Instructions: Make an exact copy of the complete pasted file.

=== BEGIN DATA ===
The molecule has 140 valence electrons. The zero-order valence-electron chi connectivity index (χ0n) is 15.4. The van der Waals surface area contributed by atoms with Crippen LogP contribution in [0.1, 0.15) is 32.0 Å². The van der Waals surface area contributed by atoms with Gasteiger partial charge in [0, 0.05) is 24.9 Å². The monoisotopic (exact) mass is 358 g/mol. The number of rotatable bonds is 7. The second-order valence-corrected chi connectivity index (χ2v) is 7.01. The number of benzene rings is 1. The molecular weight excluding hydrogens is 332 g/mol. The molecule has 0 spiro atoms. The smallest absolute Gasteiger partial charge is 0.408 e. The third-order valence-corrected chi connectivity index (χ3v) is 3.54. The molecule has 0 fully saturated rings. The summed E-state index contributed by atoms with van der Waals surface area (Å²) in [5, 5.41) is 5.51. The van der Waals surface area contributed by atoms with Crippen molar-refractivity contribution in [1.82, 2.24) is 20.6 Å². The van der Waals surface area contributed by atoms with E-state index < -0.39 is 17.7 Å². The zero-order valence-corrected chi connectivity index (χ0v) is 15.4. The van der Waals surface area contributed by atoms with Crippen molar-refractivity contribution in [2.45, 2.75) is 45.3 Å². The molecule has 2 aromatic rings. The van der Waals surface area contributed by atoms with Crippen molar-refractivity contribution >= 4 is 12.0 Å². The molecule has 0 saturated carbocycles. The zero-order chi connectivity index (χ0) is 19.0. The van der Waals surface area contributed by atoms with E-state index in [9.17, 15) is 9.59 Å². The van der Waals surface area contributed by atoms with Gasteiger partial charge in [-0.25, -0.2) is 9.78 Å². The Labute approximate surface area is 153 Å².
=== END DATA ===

The molecule has 140 valence electrons. The zero-order valence-electron chi connectivity index (χ0n) is 15.4. The van der Waals surface area contributed by atoms with Crippen LogP contribution in [0.1, 0.15) is 32.0 Å². The van der Waals surface area contributed by atoms with Gasteiger partial charge in [0, 0.05) is 24.9 Å². The monoisotopic (exact) mass is 358 g/mol. The number of rotatable bonds is 7. The second-order valence-corrected chi connectivity index (χ2v) is 7.01. The number of benzene rings is 1. The molecular weight excluding hydrogens is 332 g/mol. The molecule has 0 spiro atoms. The smallest absolute Gasteiger partial charge is 0.408 e. The third-order valence-corrected chi connectivity index (χ3v) is 3.54. The molecule has 0 fully saturated rings. The summed E-state index contributed by atoms with van der Waals surface area (Å²) in [5, 5.41) is 5.51. The van der Waals surface area contributed by atoms with Crippen molar-refractivity contribution in [1.82, 2.24) is 20.6 Å². The van der Waals surface area contributed by atoms with E-state index < -0.39 is 17.7 Å². The zero-order valence-corrected chi connectivity index (χ0v) is 15.4. The van der Waals surface area contributed by atoms with Crippen molar-refractivity contribution in [2.45, 2.75) is 45.3 Å². The molecule has 2 aromatic rings. The van der Waals surface area contributed by atoms with Crippen molar-refractivity contribution >= 4 is 12.0 Å². The molecule has 0 saturated carbocycles. The zero-order chi connectivity index (χ0) is 19.0. The van der Waals surface area contributed by atoms with E-state index in [9.17, 15) is 9.59 Å². The van der Waals surface area contributed by atoms with Gasteiger partial charge in [-0.25, -0.2) is 9.78 Å². The Labute approximate surface area is 153 Å².